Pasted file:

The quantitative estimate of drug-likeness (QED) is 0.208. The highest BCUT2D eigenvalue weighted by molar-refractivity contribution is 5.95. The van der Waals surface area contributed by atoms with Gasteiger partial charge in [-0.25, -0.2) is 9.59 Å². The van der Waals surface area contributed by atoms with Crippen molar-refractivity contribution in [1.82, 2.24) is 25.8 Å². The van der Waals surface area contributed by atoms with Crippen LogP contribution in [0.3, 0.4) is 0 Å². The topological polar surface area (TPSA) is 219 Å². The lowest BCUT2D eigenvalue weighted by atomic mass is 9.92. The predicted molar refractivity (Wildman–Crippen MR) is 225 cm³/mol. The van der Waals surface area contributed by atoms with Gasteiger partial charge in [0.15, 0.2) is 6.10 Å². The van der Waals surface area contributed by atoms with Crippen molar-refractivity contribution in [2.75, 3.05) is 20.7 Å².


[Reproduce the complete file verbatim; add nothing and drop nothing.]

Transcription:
The quantitative estimate of drug-likeness (QED) is 0.208. The highest BCUT2D eigenvalue weighted by molar-refractivity contribution is 5.95. The van der Waals surface area contributed by atoms with Gasteiger partial charge in [-0.25, -0.2) is 9.59 Å². The van der Waals surface area contributed by atoms with Crippen molar-refractivity contribution in [1.82, 2.24) is 25.8 Å². The van der Waals surface area contributed by atoms with Crippen LogP contribution in [0.3, 0.4) is 0 Å². The topological polar surface area (TPSA) is 219 Å². The lowest BCUT2D eigenvalue weighted by atomic mass is 9.92. The predicted molar refractivity (Wildman–Crippen MR) is 225 cm³/mol. The van der Waals surface area contributed by atoms with Gasteiger partial charge in [0.15, 0.2) is 6.10 Å². The van der Waals surface area contributed by atoms with Crippen molar-refractivity contribution in [2.75, 3.05) is 20.7 Å².